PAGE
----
Tate Russell credits his father for teaching him one of the most important things he’s learnt about how to make it in professional sport: mentality matters, more than anything else.
“You can have all the talent in the world but if you’re not going to work hard, there’s no point,” the Western Sydney Wanderers defender said.
Wanderers defender Tate Russell and his dad, Illawarra Steelers legend Ian.Credit:James Brickwood
His old man would know – Ian Russell played 127 matches for the Illawarra Steelers and North Queensland Cowboys across the ’80s and ’90s. He was named the Dally M Lock of the Year in 1992.
So on the eve of the new A-League campaign, Tate, 21, decided it was time to show his appreciation to his dad for all his advice over the years, in his own quiet way.
Last year, Tate wore jersey No.33 for the Wanderers. This season, thanks to his emergence as a first-team player of serious promise, he actually had a choice.
The number he wanted was initially taken by one of Tate’s best mates, centre-back Tass Mourdoukoutas. But then Matthew Jurman left to join Greek club Xanthi FC, and Mourdoukoutas took his old No.6.
Tate Russell’s jersey number this season is a nod to his dad’s rugby league career.Credit:Getty
That freed up 13 – the same number Ian wore for most of his rugby league career as a lock forward.
“The old man wore it, so I thought it’d be a good idea to wear it as well, and hopefully try and keep it throughout my career now,” Tate said.
“I didn’t tell him. He actually found out in the first game when he was watching. Afterwards he said, ‘I like the jersey number’ – just a subtle text about it, and that was it.”
Back home on the South Coast, Ian was beaming with pride as he tuned into Western Sydney’s season opener from the couch.
“I just had a big smile. That’s all I could do,” he said. “Turn on the TV, watch him run out for the first game with the 13 … I just had a big smile on my face. It was cool.”
It’s not the only way Tate is upholding family tradition. The round ball was also his dad’s first love: Ian played until he was 18 years old and was selected for the NSW country championships at that age, but switched to rugby league because it was the sport his mates and two eldest brothers played.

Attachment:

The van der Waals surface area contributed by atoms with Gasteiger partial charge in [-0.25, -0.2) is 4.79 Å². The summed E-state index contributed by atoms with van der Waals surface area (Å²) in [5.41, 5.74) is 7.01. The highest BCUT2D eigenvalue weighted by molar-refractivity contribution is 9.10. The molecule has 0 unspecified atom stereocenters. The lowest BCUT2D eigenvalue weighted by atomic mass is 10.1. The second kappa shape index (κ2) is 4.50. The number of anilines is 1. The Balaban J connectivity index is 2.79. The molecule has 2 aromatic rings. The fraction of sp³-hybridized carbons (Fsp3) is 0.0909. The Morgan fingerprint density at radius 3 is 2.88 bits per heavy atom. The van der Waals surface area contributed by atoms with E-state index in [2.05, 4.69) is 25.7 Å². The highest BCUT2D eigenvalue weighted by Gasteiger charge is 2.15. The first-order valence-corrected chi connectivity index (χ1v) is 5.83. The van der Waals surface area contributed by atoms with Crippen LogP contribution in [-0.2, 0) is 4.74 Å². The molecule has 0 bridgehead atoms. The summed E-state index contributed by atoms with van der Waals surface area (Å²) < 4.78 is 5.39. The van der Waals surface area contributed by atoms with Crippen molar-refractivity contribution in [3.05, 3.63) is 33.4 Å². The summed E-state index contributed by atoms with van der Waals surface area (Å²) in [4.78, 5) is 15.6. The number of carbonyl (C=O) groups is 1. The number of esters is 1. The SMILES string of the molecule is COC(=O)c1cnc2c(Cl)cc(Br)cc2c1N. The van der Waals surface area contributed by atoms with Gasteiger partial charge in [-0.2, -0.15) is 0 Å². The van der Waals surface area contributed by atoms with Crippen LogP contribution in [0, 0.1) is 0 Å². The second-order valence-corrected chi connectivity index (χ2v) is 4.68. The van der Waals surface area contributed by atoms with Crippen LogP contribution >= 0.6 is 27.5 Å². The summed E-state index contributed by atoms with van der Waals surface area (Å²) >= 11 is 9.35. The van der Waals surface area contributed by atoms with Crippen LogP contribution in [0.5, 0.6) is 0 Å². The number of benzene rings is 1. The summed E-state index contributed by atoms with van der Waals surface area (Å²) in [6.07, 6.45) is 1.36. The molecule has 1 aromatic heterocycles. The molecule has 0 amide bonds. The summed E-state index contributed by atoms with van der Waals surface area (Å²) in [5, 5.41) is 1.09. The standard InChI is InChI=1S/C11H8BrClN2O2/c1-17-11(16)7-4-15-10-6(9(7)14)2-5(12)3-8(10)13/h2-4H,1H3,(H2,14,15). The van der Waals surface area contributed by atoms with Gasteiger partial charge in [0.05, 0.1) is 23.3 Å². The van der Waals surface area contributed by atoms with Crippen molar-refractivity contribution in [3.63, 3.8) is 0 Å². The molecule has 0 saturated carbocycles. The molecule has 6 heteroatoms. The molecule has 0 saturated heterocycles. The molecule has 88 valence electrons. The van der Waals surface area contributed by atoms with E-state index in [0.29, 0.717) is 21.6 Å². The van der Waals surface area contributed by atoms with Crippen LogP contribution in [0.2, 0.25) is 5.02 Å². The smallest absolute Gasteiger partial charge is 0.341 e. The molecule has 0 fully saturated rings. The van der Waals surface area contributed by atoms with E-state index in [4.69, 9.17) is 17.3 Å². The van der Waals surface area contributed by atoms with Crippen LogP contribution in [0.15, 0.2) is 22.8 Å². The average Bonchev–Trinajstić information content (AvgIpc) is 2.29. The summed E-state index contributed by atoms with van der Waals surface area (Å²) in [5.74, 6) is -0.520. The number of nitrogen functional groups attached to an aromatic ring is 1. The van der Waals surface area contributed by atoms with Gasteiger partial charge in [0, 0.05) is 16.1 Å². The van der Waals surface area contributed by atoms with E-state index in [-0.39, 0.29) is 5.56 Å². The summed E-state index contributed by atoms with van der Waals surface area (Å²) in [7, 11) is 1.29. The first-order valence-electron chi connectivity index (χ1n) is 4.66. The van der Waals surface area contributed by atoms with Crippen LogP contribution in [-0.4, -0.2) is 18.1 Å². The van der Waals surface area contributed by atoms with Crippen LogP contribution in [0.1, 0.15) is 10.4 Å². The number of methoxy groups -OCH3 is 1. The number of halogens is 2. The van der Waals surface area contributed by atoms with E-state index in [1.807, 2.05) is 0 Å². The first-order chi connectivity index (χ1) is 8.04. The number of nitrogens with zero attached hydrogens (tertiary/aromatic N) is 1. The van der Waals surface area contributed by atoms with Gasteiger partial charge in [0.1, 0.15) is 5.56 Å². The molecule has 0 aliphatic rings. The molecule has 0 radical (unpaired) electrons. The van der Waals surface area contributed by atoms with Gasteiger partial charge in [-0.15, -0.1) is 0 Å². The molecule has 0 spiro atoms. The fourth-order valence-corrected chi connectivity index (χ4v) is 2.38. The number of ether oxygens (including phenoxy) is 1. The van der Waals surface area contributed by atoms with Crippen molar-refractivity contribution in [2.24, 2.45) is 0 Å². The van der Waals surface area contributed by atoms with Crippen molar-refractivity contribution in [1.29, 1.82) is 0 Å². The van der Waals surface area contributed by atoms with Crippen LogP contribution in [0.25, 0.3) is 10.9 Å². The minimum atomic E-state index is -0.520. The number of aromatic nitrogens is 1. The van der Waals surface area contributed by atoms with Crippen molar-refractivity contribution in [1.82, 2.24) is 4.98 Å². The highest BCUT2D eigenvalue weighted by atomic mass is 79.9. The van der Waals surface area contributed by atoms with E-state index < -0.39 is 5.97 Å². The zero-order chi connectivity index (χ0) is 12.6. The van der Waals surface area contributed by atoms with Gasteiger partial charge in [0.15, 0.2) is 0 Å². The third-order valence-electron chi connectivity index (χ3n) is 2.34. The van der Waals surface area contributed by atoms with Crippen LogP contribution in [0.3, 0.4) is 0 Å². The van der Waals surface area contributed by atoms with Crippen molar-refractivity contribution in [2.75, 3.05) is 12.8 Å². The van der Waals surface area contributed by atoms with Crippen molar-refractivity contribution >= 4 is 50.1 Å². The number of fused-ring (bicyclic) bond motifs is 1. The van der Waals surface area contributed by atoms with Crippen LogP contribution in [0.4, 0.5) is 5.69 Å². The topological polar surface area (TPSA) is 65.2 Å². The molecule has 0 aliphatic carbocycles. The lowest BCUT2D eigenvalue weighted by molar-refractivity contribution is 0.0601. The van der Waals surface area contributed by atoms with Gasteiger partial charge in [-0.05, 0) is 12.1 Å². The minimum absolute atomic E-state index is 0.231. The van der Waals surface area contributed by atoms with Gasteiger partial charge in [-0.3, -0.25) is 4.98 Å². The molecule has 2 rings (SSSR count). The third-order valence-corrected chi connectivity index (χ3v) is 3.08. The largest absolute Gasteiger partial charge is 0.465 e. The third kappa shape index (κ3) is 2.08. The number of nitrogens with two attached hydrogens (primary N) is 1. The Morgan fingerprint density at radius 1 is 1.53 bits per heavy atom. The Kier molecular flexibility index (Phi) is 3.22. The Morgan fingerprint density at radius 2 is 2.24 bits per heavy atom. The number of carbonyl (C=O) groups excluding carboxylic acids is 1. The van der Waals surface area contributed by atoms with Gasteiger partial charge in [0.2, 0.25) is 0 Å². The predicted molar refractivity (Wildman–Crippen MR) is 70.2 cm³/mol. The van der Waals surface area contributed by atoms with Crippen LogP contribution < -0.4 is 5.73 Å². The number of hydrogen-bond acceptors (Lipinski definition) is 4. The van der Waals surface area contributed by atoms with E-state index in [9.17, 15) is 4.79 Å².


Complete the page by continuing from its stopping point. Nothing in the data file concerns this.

History would suggest it wasn’t a bad call.
Ian Russell, back in the glory days.Credit:Fairfax
“But soccer’s always been in the back of my mind,” Ian said. “To see your kids play it, it’s even better.”
Ian’s later years with the Steelers and Cowboys were ravaged by injury, and the heavy toll rugby league took on his body was one of the main reasons he never encouraged Tate – who was born the year he retired – to follow in his footsteps.
“Over the years, like now, I’m feeling it – because of arthritis and everything,” he said. “For my young bloke I was thinking about that more than anything … getting hurt, sitting in hospital, seeing other kids with sore shoulders and stuff like that, injuries, concussion – that’s the biggest thing coming around now.”
Ian now seems to live vicariously through Tate, who is enjoying the career in football he never had, and can guide him as he faces the same peaks and troughs he once did in a different code.
So far, so good – his son has become one of the A-League’s best right-sided defenders this season, one of Western Sydney’s best attacking outlets, and has signed a new two-year senior contract with the club, the Herald can reveal.
“It’s been a good season so far for me,” Tate said. “Hopefully I can keep going that way and build on my performances in the next couple of years, being a young player, and especially with that Olympic squad and all of those things coming up – it’s a big year for me.”
A spot in the Olyroos team for the Tokyo Games appears a near-certainty, while the Socceroos – who could do with some more depth at right-back – loom as a long-term ambition.
He sees similarities in his game with Bayern Munich’s Canadian star Alphonso Davies, another attack-minded fullback of a similar age, and is hopeful of one day hitting similar heights at club level – but only once he has enough runs on the board with the Wanderers, who face embattled Melbourne Victory at home on Friday night.
There is someone at the club who could perhaps help with that, and it’s not lost on Russell; Carl Robinson once coached Davies at Major League Soccer side Vancouver Whitecaps, and helped turn him from a skinny teenager into one of the world’s most promising left-backs before his $19m transfer to Bayern in January 2019.
“I’m maybe not as quick but I’m definitely the same kind of player,” Russell said of Davies. “I haven’t had too big of a chat with [Robinson] about him but definitely, I knew straight away about him, especially when I was keeping tabs on what Davies was doing.”
For now, Russell is keeping a narrow focus, and trying to put the lessons from his old man into practice in the A-League.
“Dad’s always loved football,” Tate said. “We have memories of being up early watching Premier League games and stuff like that, as well as him or Mum taking me to training when I was starting out at the Wanderers – getting up at 4.30am, travelling all the way from Wollongong up to Sydney for 7am training.
“It was a bit intense, but I got used to it in the end. All that sacrifice has paid off.”
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